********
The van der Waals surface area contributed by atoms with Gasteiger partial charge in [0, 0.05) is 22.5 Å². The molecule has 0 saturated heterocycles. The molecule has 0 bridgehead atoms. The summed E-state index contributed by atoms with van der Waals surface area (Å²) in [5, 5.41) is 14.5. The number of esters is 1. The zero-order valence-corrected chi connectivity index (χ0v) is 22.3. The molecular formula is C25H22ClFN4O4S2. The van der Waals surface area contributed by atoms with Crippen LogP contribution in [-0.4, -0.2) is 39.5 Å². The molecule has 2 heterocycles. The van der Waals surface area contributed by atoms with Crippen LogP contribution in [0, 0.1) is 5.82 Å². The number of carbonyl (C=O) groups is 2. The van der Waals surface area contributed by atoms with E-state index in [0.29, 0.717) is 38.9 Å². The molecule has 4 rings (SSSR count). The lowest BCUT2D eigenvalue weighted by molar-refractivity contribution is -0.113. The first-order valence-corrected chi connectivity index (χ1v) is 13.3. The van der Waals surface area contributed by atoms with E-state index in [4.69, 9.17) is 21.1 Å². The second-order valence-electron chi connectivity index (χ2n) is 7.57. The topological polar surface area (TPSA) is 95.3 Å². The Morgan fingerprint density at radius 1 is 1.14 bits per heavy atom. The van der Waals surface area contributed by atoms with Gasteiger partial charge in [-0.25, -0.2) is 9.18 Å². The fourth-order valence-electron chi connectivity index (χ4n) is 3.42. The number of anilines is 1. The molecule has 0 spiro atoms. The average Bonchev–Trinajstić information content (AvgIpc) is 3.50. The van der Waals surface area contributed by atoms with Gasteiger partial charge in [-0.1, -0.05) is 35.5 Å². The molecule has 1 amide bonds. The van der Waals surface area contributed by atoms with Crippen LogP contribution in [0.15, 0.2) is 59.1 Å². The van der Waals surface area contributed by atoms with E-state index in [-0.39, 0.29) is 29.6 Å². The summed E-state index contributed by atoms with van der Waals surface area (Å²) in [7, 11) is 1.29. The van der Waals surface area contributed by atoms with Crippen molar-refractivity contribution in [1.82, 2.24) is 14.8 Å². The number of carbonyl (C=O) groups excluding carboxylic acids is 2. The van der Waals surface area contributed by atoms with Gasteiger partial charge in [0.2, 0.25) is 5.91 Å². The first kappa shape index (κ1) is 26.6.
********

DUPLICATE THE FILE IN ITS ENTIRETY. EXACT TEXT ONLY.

The van der Waals surface area contributed by atoms with Gasteiger partial charge in [0, 0.05) is 22.5 Å². The molecule has 0 saturated heterocycles. The molecule has 0 bridgehead atoms. The summed E-state index contributed by atoms with van der Waals surface area (Å²) in [5, 5.41) is 14.5. The number of esters is 1. The zero-order valence-corrected chi connectivity index (χ0v) is 22.3. The molecular formula is C25H22ClFN4O4S2. The van der Waals surface area contributed by atoms with Crippen LogP contribution in [-0.4, -0.2) is 39.5 Å². The molecule has 2 heterocycles. The van der Waals surface area contributed by atoms with Crippen LogP contribution in [0, 0.1) is 5.82 Å². The number of carbonyl (C=O) groups is 2. The van der Waals surface area contributed by atoms with E-state index in [0.29, 0.717) is 38.9 Å². The molecule has 4 rings (SSSR count). The lowest BCUT2D eigenvalue weighted by molar-refractivity contribution is -0.113. The first-order valence-corrected chi connectivity index (χ1v) is 13.3. The van der Waals surface area contributed by atoms with E-state index in [4.69, 9.17) is 21.1 Å². The second-order valence-electron chi connectivity index (χ2n) is 7.57. The topological polar surface area (TPSA) is 95.3 Å². The Morgan fingerprint density at radius 1 is 1.14 bits per heavy atom. The van der Waals surface area contributed by atoms with Gasteiger partial charge in [-0.25, -0.2) is 9.18 Å². The fourth-order valence-electron chi connectivity index (χ4n) is 3.42. The number of anilines is 1. The molecule has 0 spiro atoms. The average Bonchev–Trinajstić information content (AvgIpc) is 3.50. The van der Waals surface area contributed by atoms with Gasteiger partial charge in [-0.1, -0.05) is 35.5 Å². The molecule has 1 amide bonds. The van der Waals surface area contributed by atoms with Crippen LogP contribution in [0.15, 0.2) is 59.1 Å². The van der Waals surface area contributed by atoms with E-state index in [-0.39, 0.29) is 29.6 Å². The summed E-state index contributed by atoms with van der Waals surface area (Å²) in [7, 11) is 1.29. The van der Waals surface area contributed by atoms with Crippen molar-refractivity contribution in [1.82, 2.24) is 14.8 Å². The number of carbonyl (C=O) groups excluding carboxylic acids is 2. The van der Waals surface area contributed by atoms with Gasteiger partial charge in [0.2, 0.25) is 5.91 Å². The first kappa shape index (κ1) is 26.6.